As a man who is constantly talking about having to “do what is right”, he has a choice:
Either he re-enters the tax system endured by all the rest of us – along with his rich mates, business bosses, hedge fund managers and the firms they have taken offshore, or…
He quits as UK prime minister, immediately.
What’s it to be, Dave? “All in it together”, or out on your ear?
At root, the Panama Papers are not about tax. They’re not even about money. What the Panama Papers really depict is the corruption of our democracy.
Following on from LuxLeaks, the Panama Papers confirm that the super-rich have effectively exited the economic system the rest of us have to live in.
Thirty years of runaway incomes for those at the top, and the full armoury of expensive financial sophistication, mean they no longer play by the same rules the rest of us have to follow. Tax havens are simply one reflection of that reality.
Discussion of offshore centres can get bogged down in technicalities, but the best definition I’ve found comes from expert Nicholas Shaxson who sums them up as: “You take your money elsewhere, to another country, in order to escape the rules and laws of the society in which you operate.” In so doing, you rob your own society of cash for hospitals, schools, roads…
But those who exited our societies are now also exercising their voice to set the rules by which the rest of us live.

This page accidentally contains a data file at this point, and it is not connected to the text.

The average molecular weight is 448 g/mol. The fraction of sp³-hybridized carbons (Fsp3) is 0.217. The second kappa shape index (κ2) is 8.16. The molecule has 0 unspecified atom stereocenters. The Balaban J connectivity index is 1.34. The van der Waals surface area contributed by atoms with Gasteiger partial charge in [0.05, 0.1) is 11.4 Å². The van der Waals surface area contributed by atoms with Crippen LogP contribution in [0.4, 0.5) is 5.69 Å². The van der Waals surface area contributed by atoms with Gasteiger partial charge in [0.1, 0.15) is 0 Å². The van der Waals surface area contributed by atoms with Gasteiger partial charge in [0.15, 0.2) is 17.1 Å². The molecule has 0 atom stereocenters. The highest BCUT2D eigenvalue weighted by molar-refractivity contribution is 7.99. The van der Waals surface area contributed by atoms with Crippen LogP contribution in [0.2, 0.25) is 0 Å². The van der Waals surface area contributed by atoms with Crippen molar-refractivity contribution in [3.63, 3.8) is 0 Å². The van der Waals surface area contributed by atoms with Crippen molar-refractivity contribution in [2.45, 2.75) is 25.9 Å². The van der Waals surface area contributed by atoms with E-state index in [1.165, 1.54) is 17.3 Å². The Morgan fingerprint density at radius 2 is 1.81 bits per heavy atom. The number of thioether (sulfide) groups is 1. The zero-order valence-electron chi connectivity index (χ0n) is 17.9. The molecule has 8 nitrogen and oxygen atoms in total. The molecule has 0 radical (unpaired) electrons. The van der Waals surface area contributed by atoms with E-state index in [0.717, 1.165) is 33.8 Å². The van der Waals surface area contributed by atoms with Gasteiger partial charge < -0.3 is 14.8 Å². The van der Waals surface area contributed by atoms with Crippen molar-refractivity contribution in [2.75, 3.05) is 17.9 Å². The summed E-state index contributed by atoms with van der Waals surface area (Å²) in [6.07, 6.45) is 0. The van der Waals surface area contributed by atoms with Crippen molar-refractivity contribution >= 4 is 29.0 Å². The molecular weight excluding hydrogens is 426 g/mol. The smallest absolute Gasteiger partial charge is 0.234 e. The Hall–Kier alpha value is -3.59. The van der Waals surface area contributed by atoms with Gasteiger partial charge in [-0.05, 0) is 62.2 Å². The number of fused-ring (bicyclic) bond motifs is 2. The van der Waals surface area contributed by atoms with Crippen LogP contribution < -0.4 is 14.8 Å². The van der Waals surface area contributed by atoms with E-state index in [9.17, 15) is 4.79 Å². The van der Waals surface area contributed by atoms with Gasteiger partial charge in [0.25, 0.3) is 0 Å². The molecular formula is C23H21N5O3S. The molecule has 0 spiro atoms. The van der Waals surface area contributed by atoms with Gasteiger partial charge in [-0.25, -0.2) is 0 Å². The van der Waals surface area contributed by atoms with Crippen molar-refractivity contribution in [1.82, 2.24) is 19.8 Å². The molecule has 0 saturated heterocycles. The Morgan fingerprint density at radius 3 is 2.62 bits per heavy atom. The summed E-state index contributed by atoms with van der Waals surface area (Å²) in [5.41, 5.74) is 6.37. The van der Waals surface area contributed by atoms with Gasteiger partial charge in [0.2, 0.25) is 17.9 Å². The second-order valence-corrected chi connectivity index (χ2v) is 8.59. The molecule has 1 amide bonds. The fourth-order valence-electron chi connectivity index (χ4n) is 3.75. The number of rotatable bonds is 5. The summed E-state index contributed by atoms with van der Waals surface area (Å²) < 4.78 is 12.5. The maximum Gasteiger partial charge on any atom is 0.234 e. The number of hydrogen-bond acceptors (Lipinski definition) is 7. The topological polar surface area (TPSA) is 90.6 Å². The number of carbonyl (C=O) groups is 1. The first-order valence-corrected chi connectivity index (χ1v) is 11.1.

The 1% are buying political influence as never before. Think of the billionaire Koch brothers, whose fortunes will shape this year’s US presidential elections.
In Britain, remember the hedge fund and private equity barons, who in 2010 contributed half of all the Conservative party’s election funds – and so effectively bought the Tories their first taste of government in 18 years.
In my politics lessons, we were taught that Britain was a representative democracy. But what 30 years of plutocracy have brought is an era of un-representative democracy. With a few exceptions, our politicians no longer resemble, nor do they work for us. Amid a crisis in the rental market, you have a housing minister, Brandon Lewis, who runs a private rental portfolio. You have a former investment banker, Sajid Javid, now claiming to do his best by the steel industry. And you have a super-rich prime minister who vows he’ll take on tax havens, all the while blocking any serious attempt to do so.
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